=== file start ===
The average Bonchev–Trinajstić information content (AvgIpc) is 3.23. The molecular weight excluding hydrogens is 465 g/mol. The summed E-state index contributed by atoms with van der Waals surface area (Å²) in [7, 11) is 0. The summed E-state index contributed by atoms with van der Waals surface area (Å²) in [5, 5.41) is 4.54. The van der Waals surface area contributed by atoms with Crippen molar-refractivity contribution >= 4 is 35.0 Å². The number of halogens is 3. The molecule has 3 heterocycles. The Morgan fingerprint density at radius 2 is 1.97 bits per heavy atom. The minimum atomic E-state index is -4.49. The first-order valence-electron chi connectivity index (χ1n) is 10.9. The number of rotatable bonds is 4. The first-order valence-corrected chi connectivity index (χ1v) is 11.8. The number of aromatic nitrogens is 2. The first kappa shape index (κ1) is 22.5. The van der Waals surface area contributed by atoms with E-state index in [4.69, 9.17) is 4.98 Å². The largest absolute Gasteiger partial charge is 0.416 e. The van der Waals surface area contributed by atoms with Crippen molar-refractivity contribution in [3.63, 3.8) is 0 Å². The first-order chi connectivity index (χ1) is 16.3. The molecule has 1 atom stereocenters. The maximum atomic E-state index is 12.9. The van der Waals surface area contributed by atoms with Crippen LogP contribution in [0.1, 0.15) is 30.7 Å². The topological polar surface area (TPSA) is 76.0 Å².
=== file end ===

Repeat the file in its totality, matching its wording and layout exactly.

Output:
The average Bonchev–Trinajstić information content (AvgIpc) is 3.23. The molecular weight excluding hydrogens is 465 g/mol. The summed E-state index contributed by atoms with van der Waals surface area (Å²) in [7, 11) is 0. The summed E-state index contributed by atoms with van der Waals surface area (Å²) in [5, 5.41) is 4.54. The van der Waals surface area contributed by atoms with Crippen molar-refractivity contribution >= 4 is 35.0 Å². The number of halogens is 3. The molecule has 3 heterocycles. The Morgan fingerprint density at radius 2 is 1.97 bits per heavy atom. The minimum atomic E-state index is -4.49. The first-order valence-electron chi connectivity index (χ1n) is 10.9. The number of rotatable bonds is 4. The first-order valence-corrected chi connectivity index (χ1v) is 11.8. The number of aromatic nitrogens is 2. The first kappa shape index (κ1) is 22.5. The van der Waals surface area contributed by atoms with E-state index in [4.69, 9.17) is 4.98 Å². The largest absolute Gasteiger partial charge is 0.416 e. The van der Waals surface area contributed by atoms with Crippen molar-refractivity contribution in [3.63, 3.8) is 0 Å². The first-order chi connectivity index (χ1) is 16.3. The molecule has 1 atom stereocenters. The maximum atomic E-state index is 12.9. The van der Waals surface area contributed by atoms with Crippen LogP contribution in [0.1, 0.15) is 30.7 Å². The topological polar surface area (TPSA) is 76.0 Å².